Sept. 16 2015 01:48 PM

Why Sam Singh voted against Gamrat expulsion

To understand how badly Republicans wanted state Rep. Cindy Gamrat expelled from the House, check out the vote.

Only two Republicans, Gamrat, still clueless about how she's perceived by colleagues, and Martin Howrylak, from Troy, voted against the death penalty. Ironically, most of the support she received in the 91-yes/12-no vote came from Democrats, among them East Lansing's Sam Singh.

For Singh, his vote wasn't about Gamrat. Rather it was about the House of Representatives, its past, present and future.

“I'm happy that both of them are going. (Todd Courser resigned last Thursday, avoiding the vote that would have expelled him.) They were an embarrassment to the institution.” he said. “ It's better for the ideas that I value that these extreme Tea Party members are gone.”

But it's the process, precedent and speed of the expulsion drive that bothered Singh.

He laid out his concerns to members of the House in a 13-minute speech last week, reflecting on a historical perspective that largely disappeared with term limits. No one elected to the House really has time to mature in the job, and it showed in the clumsy way leadership handled the Gamrat/Courser mess.

“I love this institution,” Singh said. The first time I came into these chambers was somewhere in 1990. I was an intern for the late Charlie Harrison Jr. And when I came into this institution it was packed with people who had served decades, many of whom I looked up to as heroes and mentors.”

“Today is probably the most important vote that I will take in my entire tenure in the State House of Representatives because the state Constitution gives us the most extreme power, which is to nullify the vote of about 90,000 people. And that is what we have been given the opportunity to do.”

What galled Singh was the rush to judgment by Republican leadership to rid the House of two disruptive, disrespectful and deceitful members who purposely, and it seems gleefully, sought to alienate fellow legislators. According to his former staffer Joshua Cline, Courser put it this way to his staff: “Let's get it straight, boys. We're not here to pass legislation. We're here for the messaging moments and media." Even for Michigan's dysfunctional legislature — STILL NO ROAD BILL — this was outside the bounds.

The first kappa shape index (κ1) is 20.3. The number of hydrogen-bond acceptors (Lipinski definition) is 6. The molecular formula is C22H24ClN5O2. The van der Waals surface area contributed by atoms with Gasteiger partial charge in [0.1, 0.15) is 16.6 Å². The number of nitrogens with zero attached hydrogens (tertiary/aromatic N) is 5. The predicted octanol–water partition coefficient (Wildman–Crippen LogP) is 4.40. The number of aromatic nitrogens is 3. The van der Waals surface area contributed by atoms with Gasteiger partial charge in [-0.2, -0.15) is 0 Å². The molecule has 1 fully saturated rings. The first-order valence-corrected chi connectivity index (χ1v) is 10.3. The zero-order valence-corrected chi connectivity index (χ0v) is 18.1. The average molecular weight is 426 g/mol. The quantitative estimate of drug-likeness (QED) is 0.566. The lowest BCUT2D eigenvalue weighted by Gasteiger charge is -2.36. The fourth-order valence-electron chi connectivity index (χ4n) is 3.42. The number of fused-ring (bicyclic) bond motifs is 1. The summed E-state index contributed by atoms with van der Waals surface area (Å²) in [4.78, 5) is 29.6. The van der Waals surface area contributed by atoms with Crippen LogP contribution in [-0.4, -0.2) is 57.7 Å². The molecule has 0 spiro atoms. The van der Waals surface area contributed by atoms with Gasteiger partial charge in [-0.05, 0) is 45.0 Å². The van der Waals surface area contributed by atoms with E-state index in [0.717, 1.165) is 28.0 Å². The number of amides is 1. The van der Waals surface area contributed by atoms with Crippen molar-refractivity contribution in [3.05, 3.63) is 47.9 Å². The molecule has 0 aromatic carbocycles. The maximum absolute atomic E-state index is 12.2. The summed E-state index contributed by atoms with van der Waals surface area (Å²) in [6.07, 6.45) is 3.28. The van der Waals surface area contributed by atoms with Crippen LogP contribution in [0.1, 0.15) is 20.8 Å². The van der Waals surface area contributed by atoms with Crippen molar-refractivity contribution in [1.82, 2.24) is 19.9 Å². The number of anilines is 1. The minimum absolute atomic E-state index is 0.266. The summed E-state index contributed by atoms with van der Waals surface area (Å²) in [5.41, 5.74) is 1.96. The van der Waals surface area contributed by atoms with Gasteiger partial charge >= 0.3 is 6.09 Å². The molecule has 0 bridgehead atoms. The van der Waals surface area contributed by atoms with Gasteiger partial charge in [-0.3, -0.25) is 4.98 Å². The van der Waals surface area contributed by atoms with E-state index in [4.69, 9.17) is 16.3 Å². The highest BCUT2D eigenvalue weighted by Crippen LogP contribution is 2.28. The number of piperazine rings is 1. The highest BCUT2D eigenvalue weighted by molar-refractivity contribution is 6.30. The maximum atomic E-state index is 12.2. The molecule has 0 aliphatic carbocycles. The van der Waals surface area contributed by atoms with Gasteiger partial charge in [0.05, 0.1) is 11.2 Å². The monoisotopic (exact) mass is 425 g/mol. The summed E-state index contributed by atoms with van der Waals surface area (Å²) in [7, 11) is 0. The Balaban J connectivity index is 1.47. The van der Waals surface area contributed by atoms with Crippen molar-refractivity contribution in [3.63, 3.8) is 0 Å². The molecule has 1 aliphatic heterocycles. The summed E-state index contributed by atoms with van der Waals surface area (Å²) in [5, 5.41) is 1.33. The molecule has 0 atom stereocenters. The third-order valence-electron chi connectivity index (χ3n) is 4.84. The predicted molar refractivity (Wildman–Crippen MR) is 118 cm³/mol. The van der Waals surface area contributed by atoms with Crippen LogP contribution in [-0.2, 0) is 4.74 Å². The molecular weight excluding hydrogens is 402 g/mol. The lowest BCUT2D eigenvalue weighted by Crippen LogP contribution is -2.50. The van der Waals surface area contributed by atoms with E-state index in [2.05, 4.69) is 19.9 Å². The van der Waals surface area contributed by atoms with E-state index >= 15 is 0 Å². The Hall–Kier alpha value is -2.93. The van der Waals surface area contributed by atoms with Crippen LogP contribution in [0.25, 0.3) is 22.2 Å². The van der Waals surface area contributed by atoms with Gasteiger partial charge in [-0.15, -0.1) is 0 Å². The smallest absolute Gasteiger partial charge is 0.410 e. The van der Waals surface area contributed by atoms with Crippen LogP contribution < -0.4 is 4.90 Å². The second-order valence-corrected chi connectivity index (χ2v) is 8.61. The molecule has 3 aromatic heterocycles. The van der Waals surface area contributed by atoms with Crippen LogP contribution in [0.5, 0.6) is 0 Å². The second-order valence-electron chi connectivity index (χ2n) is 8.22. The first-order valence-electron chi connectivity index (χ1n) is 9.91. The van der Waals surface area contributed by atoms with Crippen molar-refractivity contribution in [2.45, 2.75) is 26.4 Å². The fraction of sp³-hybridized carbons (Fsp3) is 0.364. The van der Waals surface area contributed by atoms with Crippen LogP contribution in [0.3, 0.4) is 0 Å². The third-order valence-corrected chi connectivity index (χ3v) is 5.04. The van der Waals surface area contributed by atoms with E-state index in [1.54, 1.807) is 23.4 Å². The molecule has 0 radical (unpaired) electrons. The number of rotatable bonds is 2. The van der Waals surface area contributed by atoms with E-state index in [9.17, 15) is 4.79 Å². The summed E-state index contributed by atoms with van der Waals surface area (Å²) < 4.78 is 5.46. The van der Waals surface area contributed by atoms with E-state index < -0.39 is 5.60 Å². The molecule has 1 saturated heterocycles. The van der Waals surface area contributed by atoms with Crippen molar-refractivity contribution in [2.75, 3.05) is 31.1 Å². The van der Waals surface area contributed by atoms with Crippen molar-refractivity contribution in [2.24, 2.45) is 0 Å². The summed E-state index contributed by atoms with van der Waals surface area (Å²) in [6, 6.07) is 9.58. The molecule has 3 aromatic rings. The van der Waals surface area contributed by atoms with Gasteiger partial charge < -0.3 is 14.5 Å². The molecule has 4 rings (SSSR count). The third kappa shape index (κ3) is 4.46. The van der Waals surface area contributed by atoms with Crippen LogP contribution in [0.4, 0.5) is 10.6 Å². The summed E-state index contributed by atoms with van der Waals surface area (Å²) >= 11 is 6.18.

Singh questioned lack of participation by House members in the recommendations for expulsion as well as the lack of access by members to letters and emails among Courser, Gamrat and Speaker Kevin Cotter's office. And most important, Singh reminded legislators that past expulsions followed criminal investigations and even convictions. This he said has been the precedent of the chamber.

“If you really believe that these people should be expelled, why didn't you go through the criminal part of the investigation. I can't control the actions of the two members. I find them despicable … I find it an embarrassment to the institution. “But,” Singh said, “doing a rushed process is also a disrespect to this institution.”

The demand by Singh and other Democrats for a criminal probe was added to the expulsion resolution after it became obvious to Republicans that the motion would fail without votes from across the aisle. Initially, local Democratic Reps. Andy Schor of East Lansing and Tom Cochran of Mason withheld their support, but they shifted to the yes column after Republicans agreed to request that State Police and the attorney general investigate Courser and Gamrat's actions.

Singh was particularly pointed in his criticism of Michigan Attorney General Bill Schuette's claim that he had been investigating the two legislators.

“We had been asking for a criminal investigation and called on the attorney general to do it. My sense is that he wasn't.” Singh said. “Certainly nobody in the House had an understanding the attorney general's office had started an investigation. To keep it private and then announce it after the Legislature has done its resolution was really disingenuous on his part.”

Certainly, Schuette's actions seem political. He wants to be governor and the right wing of the Republican Party is his base. This included the state's tea party, which spawned both Courser and Gamrat. There is more political risk targeting their acolytes than other entities. Given that Schuette has with great fanfare promoted investigations of compounding pharmacies and propane suppliers, actions that aren't likely to alienate supporters or campaign contributors.

Singh's jabs at fellow House members and Republican leadership, in the odd way that has colored so much of the expulsion drama, were echoed by Gamrat, who seems unable to stop herself once cameras start recording.

It what was billed as a farewell statement, but don't count on it, she reflected on the events leading to her public disgrace.

Starting off contrite, with her attorney by her side, she said, “I never realized how hard and how bad it would be.”

You think!

But she added, and without a touch of irony, “Personally I've become somewhat disillusioned by our government and some of the things I see.”

You think!

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